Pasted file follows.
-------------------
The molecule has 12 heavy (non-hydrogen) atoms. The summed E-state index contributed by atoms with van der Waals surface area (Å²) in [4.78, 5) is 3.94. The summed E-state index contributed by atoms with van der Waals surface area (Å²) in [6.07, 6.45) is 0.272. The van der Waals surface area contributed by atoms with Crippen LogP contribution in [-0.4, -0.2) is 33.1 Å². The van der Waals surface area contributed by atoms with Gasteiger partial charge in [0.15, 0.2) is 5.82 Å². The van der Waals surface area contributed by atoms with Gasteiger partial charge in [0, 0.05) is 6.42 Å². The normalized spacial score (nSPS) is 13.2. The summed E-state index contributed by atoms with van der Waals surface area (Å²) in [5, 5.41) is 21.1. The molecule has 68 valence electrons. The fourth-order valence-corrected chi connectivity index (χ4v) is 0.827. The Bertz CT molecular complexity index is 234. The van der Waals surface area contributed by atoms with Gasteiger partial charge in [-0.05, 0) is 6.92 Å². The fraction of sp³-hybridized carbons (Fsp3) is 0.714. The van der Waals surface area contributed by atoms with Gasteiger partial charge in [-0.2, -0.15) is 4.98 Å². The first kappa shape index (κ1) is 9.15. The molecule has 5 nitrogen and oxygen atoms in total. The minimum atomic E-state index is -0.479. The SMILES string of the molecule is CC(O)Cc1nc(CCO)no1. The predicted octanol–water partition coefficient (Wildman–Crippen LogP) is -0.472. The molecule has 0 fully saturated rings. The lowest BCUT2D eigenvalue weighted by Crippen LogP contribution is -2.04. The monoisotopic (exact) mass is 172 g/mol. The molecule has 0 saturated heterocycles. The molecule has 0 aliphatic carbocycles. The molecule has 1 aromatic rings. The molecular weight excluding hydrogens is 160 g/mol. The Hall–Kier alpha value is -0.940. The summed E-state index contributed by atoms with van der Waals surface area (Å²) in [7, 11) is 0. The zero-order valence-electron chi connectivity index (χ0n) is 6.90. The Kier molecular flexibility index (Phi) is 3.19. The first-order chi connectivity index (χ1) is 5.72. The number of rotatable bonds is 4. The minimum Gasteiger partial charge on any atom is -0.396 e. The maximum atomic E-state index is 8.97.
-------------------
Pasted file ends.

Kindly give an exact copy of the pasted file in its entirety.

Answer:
The molecule has 12 heavy (non-hydrogen) atoms. The summed E-state index contributed by atoms with van der Waals surface area (Å²) in [4.78, 5) is 3.94. The summed E-state index contributed by atoms with van der Waals surface area (Å²) in [6.07, 6.45) is 0.272. The van der Waals surface area contributed by atoms with Crippen LogP contribution in [-0.4, -0.2) is 33.1 Å². The van der Waals surface area contributed by atoms with Gasteiger partial charge in [0.15, 0.2) is 5.82 Å². The van der Waals surface area contributed by atoms with Gasteiger partial charge in [0, 0.05) is 6.42 Å². The normalized spacial score (nSPS) is 13.2. The summed E-state index contributed by atoms with van der Waals surface area (Å²) in [5, 5.41) is 21.1. The molecule has 68 valence electrons. The fourth-order valence-corrected chi connectivity index (χ4v) is 0.827. The Bertz CT molecular complexity index is 234. The van der Waals surface area contributed by atoms with Gasteiger partial charge in [-0.05, 0) is 6.92 Å². The fraction of sp³-hybridized carbons (Fsp3) is 0.714. The van der Waals surface area contributed by atoms with Gasteiger partial charge in [-0.2, -0.15) is 4.98 Å². The first kappa shape index (κ1) is 9.15. The molecule has 5 nitrogen and oxygen atoms in total. The minimum atomic E-state index is -0.479. The SMILES string of the molecule is CC(O)Cc1nc(CCO)no1. The predicted octanol–water partition coefficient (Wildman–Crippen LogP) is -0.472. The molecule has 0 fully saturated rings. The lowest BCUT2D eigenvalue weighted by Crippen LogP contribution is -2.04. The monoisotopic (exact) mass is 172 g/mol. The molecule has 0 saturated heterocycles. The molecule has 0 aliphatic carbocycles. The molecule has 1 aromatic rings. The molecular weight excluding hydrogens is 160 g/mol. The Hall–Kier alpha value is -0.940. The summed E-state index contributed by atoms with van der Waals surface area (Å²) in [7, 11) is 0. The zero-order valence-electron chi connectivity index (χ0n) is 6.90. The Kier molecular flexibility index (Phi) is 3.19. The first-order chi connectivity index (χ1) is 5.72. The number of rotatable bonds is 4. The minimum Gasteiger partial charge on any atom is -0.396 e. The maximum atomic E-state index is 8.97.